Gettysburg -- The First Day

By Harry W. Pfanz | Go to book overview

CHAPTER 17
Early’s Division Attacks

Maj. Gen. Jubal A. Early’s division left its bivouac east of Heidlersburg for Cashtown on 1 July about 8:00 A.M. The sun was three hours high, but there seemed to be no hurry. No one bothered to say how the division spent the hours since dawn; perhaps some officers and sergeants finished their work on the 30 June muster, and the soldiers cooked rations and performed other chores incidental to armies on the march. Early sent a reconnaissance party to examine the road to Hunterstown, which the division was to use before turning west to Mummasburg. It was fortunate that he did so. The scouts found that the road was in poor condition and not nearly as suitable for the division’s march as the road west to Heidlersburg. Early therefore decided to go three miles to Heidlersburg, then south over the road to Gettysburg four and a half miles to the road to Mummasburg and Cashtown. After passing Heidlersburg, Early received a dispatch from Ewell telling him that Hill’s corps was heading for Gettysburg, that Rodes’s division had already turned south to there from Middletown (Biglerville), and that he should march to Gettysburg. Therefore, Early would follow the road that he was on (the Harrisburg Road) for a second visit to the town.1

We do not know the division’s order of march. Some of White’s Cavalry (the 35th Virginia Battalion) screened the advance, and Early and his staff followed close behind. Gordon’s brigade probably led the main column, followed by Hoke’s (Avery’s) and Smith’s brigades, Lt. Col. Hilary P. Jones’s battalion of artillery, and the corps train—not necessarily in that order. Hays’s brigade marched in the rear. About 10:00 A.M., soon after the division turned on to the Harrisburg Road, there was a heavy mist, and murky clouds covered the sky. A pessimist might have seen an omen in the lowering clouds; but there were few pessimists in Lee’s army that morning,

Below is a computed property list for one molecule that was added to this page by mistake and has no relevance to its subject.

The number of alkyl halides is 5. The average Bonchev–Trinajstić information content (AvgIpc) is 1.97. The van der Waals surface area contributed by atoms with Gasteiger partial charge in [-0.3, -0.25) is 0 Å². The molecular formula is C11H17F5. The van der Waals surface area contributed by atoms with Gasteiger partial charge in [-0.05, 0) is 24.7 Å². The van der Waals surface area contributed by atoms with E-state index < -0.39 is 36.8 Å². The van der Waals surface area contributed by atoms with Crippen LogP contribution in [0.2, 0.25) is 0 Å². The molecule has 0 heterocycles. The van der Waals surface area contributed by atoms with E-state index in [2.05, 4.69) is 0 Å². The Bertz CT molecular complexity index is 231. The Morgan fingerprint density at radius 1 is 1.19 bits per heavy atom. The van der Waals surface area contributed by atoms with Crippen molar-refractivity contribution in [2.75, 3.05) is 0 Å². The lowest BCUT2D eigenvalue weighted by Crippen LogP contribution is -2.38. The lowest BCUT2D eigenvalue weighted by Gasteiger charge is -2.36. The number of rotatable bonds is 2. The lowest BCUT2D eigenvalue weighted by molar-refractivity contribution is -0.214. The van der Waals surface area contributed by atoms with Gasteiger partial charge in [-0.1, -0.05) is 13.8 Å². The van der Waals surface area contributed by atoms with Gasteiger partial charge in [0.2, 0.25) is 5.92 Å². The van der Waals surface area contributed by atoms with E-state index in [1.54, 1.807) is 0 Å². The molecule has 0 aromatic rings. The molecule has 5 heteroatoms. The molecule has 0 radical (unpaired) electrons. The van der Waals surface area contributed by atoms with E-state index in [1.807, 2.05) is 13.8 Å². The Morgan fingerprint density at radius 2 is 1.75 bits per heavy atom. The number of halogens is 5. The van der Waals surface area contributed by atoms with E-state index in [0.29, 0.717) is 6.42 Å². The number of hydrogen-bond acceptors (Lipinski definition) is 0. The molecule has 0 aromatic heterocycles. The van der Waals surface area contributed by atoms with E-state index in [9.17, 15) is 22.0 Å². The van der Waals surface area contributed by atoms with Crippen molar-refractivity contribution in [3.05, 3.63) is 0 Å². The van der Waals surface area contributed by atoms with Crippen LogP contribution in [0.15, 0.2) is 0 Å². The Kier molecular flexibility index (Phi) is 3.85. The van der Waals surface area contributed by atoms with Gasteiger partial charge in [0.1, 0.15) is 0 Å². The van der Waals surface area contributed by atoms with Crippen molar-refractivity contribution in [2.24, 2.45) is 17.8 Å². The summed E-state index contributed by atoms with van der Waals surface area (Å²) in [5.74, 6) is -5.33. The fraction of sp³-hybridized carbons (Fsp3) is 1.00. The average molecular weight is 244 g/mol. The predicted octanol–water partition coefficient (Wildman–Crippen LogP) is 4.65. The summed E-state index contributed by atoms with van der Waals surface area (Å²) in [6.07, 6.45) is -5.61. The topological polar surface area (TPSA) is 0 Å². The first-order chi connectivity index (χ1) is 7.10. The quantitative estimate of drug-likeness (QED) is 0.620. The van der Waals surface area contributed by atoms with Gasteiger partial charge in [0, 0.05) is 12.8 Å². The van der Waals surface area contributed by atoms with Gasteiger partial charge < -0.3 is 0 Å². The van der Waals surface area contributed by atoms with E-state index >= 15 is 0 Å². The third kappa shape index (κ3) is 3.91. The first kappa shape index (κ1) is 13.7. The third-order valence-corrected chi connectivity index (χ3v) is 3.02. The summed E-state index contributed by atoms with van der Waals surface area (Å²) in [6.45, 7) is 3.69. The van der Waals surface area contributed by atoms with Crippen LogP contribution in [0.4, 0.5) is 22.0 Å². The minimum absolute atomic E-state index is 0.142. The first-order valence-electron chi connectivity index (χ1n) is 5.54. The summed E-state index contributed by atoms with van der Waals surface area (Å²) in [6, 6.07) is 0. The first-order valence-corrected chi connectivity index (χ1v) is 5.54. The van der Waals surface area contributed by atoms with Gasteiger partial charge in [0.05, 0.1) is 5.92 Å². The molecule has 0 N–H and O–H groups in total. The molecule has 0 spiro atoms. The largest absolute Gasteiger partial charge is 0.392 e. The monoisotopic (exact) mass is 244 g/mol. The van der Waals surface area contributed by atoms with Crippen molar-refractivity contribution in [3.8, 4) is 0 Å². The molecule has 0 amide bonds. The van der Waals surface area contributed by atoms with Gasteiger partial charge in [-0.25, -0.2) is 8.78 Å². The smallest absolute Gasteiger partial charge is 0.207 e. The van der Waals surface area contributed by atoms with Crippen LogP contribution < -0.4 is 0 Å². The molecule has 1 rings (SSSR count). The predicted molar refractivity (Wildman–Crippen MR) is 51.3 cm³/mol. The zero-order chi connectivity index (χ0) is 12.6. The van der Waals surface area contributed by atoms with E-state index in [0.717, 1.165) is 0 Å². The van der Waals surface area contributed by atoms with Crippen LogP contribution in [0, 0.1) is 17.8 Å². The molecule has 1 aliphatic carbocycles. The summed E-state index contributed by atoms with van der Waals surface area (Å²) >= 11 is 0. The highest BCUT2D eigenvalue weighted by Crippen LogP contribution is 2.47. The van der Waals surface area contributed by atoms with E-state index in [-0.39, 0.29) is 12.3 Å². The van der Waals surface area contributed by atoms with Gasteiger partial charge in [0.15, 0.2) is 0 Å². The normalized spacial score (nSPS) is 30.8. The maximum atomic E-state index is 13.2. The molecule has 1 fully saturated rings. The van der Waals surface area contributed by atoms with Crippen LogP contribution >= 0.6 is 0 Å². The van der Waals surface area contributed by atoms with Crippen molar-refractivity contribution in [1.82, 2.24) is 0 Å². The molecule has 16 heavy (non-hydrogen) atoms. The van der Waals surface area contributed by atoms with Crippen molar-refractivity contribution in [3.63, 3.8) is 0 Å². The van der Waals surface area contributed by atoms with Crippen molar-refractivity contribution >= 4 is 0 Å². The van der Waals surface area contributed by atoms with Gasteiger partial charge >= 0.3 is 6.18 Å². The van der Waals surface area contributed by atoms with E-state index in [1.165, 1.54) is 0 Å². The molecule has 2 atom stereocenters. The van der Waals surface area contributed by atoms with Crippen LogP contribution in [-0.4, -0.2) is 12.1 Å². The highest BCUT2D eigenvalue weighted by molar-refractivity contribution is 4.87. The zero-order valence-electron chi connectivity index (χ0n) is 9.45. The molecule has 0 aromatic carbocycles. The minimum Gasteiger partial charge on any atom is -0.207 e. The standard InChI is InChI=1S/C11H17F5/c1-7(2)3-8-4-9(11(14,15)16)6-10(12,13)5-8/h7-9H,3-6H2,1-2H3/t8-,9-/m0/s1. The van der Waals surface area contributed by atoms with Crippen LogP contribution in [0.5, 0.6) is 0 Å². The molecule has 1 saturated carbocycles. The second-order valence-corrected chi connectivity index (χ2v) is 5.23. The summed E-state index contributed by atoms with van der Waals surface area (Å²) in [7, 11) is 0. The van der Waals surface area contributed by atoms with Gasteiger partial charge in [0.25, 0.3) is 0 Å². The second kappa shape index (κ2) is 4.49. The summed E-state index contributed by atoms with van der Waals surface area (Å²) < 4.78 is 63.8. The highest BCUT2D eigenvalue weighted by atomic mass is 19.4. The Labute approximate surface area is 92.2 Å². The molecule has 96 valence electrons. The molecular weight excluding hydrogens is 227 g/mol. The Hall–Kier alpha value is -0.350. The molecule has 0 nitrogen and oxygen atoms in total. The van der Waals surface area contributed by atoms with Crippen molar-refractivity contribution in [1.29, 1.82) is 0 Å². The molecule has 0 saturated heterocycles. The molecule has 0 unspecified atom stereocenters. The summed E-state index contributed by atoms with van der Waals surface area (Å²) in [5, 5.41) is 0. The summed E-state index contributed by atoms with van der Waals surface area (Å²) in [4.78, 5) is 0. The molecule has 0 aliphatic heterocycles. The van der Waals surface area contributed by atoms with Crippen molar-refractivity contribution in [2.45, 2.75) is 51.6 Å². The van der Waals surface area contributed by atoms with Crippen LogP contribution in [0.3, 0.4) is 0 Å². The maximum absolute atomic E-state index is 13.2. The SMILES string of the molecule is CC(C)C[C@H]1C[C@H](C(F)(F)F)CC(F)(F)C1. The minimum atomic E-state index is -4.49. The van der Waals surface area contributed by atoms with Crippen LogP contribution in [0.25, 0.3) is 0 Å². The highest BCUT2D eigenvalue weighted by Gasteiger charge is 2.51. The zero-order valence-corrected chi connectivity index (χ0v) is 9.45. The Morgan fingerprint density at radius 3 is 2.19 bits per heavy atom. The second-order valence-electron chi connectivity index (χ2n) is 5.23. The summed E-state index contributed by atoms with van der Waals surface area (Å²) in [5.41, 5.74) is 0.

-227-

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Gettysburg -- The First Day
Table of contents

Table of contents

  • Title Page iii
  • Contents vii
  • Maps ix
  • Illustrations xi
  • Preface xiii
  • Acknowledgments xvii
  • Introduction - Fredericksburg to the Potomac 1
  • Chapter 1 - Ewell’s Raid 10
  • Chapter 2 - Lee’s Army Concentrates 21
  • Chapter 3 - Meade’s Pursuit 30
  • Chapter 4 - Meade and Reynolds 43
  • Chapter 5 - Reconnaissance in Force 51
  • Chapter 6 - Reynolds’s Final and Finest Hour 69
  • Chapter 7 - Cutler’s Cock Fight 80
  • Chapter 8 - McPherson Woods 91
  • Chapter 9 - The Railroad Cut 102
  • Chapter 10 - Noon Lull 115
  • Chapter 11 - Howard and the Eleventh Corps 131
  • Chapter 12 - Ewell and Rodes Reach the Field 145
  • Chapter 13 - Oak Ridge 157
  • Chapter 14 - Daniel’s and Ramseur’s Brigades Attack 179
  • Chapter 15 - Daniel Strikes Stone 194
  • Chapter 16 - Schurz Prepares for Battle 214
  • Chapter 17 - Early’s Division Attacks 227
  • Chapter 18 - Gordon and Doles Sweep the Field 239
  • Chapter 19 - The Brickyard Fight 258
  • Chapter 20 - Heth Attacks 269
  • Chapter 21 - Retreat from McPherson Ridge 294
  • Chapter 22 - Seminary Ridge 305
  • Chapter 23 - Retreat through the Town 321
  • Chapter 24 - Cemetery Hill 331
  • Chapter 25 - Epilogue 350
  • Appendix A - John Burns 357
  • Appendix B - The Color Episode of the 149Th P.V.I 360
  • Appendix C - Children of the Battlefield 367
  • Appendix D - Order of Battle 370
  • Notes 381
  • Bibliography 437
  • Index 459
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